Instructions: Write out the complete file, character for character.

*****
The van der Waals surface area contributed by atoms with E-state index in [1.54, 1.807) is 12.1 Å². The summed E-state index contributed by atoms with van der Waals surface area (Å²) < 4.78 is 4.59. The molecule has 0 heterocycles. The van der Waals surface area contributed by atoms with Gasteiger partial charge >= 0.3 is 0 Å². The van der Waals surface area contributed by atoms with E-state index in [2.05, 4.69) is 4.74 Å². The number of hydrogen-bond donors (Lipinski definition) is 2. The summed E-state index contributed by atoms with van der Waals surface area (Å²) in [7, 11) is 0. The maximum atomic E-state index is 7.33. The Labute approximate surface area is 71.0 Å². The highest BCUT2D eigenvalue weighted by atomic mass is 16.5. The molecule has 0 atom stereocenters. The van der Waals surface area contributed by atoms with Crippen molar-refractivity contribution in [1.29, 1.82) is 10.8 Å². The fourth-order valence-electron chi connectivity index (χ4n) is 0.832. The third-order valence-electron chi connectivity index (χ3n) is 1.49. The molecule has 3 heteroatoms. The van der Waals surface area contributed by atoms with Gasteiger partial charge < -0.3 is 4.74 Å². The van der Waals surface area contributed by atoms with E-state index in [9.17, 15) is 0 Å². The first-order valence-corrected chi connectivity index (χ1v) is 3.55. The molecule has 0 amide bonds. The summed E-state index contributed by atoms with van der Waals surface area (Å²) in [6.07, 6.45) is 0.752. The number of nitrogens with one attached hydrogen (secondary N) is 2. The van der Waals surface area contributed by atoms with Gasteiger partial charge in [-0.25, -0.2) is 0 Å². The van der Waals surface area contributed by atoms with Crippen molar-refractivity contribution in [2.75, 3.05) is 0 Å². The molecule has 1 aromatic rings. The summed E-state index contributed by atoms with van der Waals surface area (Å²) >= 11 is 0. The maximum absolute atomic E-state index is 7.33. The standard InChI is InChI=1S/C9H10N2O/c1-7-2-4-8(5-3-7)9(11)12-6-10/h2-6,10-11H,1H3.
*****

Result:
The van der Waals surface area contributed by atoms with E-state index in [1.54, 1.807) is 12.1 Å². The summed E-state index contributed by atoms with van der Waals surface area (Å²) < 4.78 is 4.59. The molecule has 0 heterocycles. The van der Waals surface area contributed by atoms with Gasteiger partial charge >= 0.3 is 0 Å². The van der Waals surface area contributed by atoms with E-state index in [2.05, 4.69) is 4.74 Å². The number of hydrogen-bond donors (Lipinski definition) is 2. The summed E-state index contributed by atoms with van der Waals surface area (Å²) in [7, 11) is 0. The maximum atomic E-state index is 7.33. The Labute approximate surface area is 71.0 Å². The highest BCUT2D eigenvalue weighted by atomic mass is 16.5. The molecule has 0 atom stereocenters. The van der Waals surface area contributed by atoms with Crippen molar-refractivity contribution in [1.29, 1.82) is 10.8 Å². The fourth-order valence-electron chi connectivity index (χ4n) is 0.832. The third-order valence-electron chi connectivity index (χ3n) is 1.49. The molecule has 3 heteroatoms. The van der Waals surface area contributed by atoms with Gasteiger partial charge < -0.3 is 4.74 Å². The van der Waals surface area contributed by atoms with E-state index in [9.17, 15) is 0 Å². The first-order valence-corrected chi connectivity index (χ1v) is 3.55. The molecule has 0 amide bonds. The summed E-state index contributed by atoms with van der Waals surface area (Å²) in [6.07, 6.45) is 0.752. The number of nitrogens with one attached hydrogen (secondary N) is 2. The van der Waals surface area contributed by atoms with Gasteiger partial charge in [-0.25, -0.2) is 0 Å². The van der Waals surface area contributed by atoms with Crippen molar-refractivity contribution in [2.75, 3.05) is 0 Å². The molecule has 1 aromatic rings. The summed E-state index contributed by atoms with van der Waals surface area (Å²) >= 11 is 0. The maximum absolute atomic E-state index is 7.33. The standard InChI is InChI=1S/C9H10N2O/c1-7-2-4-8(5-3-7)9(11)12-6-10/h2-6,10-11H,1H3.